Los Angeles demands robotaxi rulemaking powers

LA mayor wants the city, not a state agency, to regulate commercial AVs operations

Mayor Karen Bass says Los Angeles — not a state agency — should have the power to decide how robotaxi companies expand in the city.

As Waymo expands its operations in the city, Bass sent an open letter to the Public Utilities Commission, which regulates commercial robotaxi operations in California, arguing that Los Angeles should hold that ultimate authority. In the letter, Bass said the city is “equipped with the tools to effectively regulate AV service within its jurisdiction” and that LA “should determine the requirements for future deployment.”

The mayor isn’t exactly in step with certain LA councilmembers, who told robotaxi companies last week to take a hike over safety and job-loss concerns. Instead, Bass says she aims to both “maximize the benefits” of emerging tech and “mitigate harm across our diverse communities.” And she wants the city to make that call. 

The letter is more than a local politician flexing against a state agency. Bass is using her platform as mayor of the second-largest U.S. city to highlight how little control local lawmakers have over technology that will affect their own citizens. Other mayors, who grappled with the consequences of ride-hailing apps and shared micromobility, may also take up Bass’ fight. That could hinder the commercial aspirations of autonomous-vehicle companies like Waymo that are just starting to scale.

The letter also reads as if Bass is taking the opportunity to get ahead of a political crisis.

“Local jurisdictions like Los Angeles have had little to no input in AV deployment and are already seeing significant harm and disruption,” the mayor wrote. The phrase “jurisdictions like” is doing a whole lot of work here. The mayor cited one LA-specific example, in which she said a robotaxi “could not properly identify or obey an officer who was directing traffic.” (The letter didn’t name the company responsible, but it apparently wasn’t a Cruise vehicle. The company has paused its operations everywhere, and before doing so, it did not operate vehicles in LA without a human behind the wheel, a Cruise spokesperson told TechCrunch.)

Still, the mayor argues that Los Angeles faces an “exponentially greater” risk from “unrestricted AV deployment,” by nature of the city’s larger population and size.

What can LA even do?

Bass said LA is “equipped with the tools” to oversee AVs, yet some LA city councilmembers aren’t clear on how to do so. Transportation Committee officials called for more transparency around AV data on Wednesday, to inform future actions by councilmembers. During the session, the committee advanced two AV motions, one of which asked for a report on the city’s “existing authority to regulate such use” of AVs. The other motion requested LA’s city attorney to join San Francisco’s request for a rehearing with the Public Utilities Commission to reevaluate the regulator’s recent robotaxi expansion rulings.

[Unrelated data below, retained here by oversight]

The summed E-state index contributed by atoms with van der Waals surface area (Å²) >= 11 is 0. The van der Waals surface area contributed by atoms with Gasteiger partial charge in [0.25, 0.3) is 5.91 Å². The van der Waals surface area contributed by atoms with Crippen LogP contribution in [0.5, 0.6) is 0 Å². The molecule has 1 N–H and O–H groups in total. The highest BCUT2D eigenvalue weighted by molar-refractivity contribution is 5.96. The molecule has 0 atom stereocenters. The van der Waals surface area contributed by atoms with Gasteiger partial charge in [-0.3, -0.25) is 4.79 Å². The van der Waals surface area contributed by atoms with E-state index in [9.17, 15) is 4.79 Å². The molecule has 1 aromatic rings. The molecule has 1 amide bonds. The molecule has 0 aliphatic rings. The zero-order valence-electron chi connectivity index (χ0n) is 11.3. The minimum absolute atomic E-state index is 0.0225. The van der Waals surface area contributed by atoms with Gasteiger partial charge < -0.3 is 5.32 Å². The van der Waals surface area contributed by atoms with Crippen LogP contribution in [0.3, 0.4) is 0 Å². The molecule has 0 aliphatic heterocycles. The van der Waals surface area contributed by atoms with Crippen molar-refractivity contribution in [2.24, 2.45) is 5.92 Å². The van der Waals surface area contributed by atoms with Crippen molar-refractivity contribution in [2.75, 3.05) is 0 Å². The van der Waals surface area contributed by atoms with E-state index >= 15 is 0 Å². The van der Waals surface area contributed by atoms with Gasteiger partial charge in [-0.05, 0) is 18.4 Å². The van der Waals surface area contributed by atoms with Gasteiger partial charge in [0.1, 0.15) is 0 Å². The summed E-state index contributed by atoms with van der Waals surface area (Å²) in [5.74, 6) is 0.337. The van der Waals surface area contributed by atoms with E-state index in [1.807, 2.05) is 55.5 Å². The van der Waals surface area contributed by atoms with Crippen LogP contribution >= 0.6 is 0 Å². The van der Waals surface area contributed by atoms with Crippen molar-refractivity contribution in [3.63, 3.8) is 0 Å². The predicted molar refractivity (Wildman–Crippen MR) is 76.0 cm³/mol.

Fortuitously, or perhaps to get out ahead of the mayor’s letter, a Waymo spokesperson called on the LA city council earlier in the day to consider its track record separately from its competitors. LA lawmakers have mostly focused on reports involving Cruise AVs in their public statements to date. 

Reached for comment, Cruise spokesperson Navideh Forghani pointed TechCrunch to a safety study commissioned by the company. Forghani also noted that Cruise recently updated how its AVs respond to emergency vehicles.

Waymo spokesperson Christopher Bonelli said the company is “disappointed in the mayor’s decision to oppose the deployment of autonomous vehicles in Los Angeles.” Bonelli added that Waymo does not “believe the letter is an accurate representation of Waymo and our experience.” While expressing disappointment, the spokesperson indicated that Waymo would still continue expanding in LA.

It’s worth noting that Waymo might also be getting ahead of itself here; the LA mayor’s letter did not specify the degree to which she would like to see robotaxis reigned in.

Mayor Bass did not cite the labor concerns linked to driverless tech, but they’re a key driver behind recent anti-robotaxi rallies. The Teamsters union in particular is in direct talks with lawmakers, including Councilmember Hugo Soto-Martinez, about regulating robotaxi expansion.

Correction: Waymo did not expand its LA operations on November 1. It started its LA county expansion on October 12, in Santa Monica.

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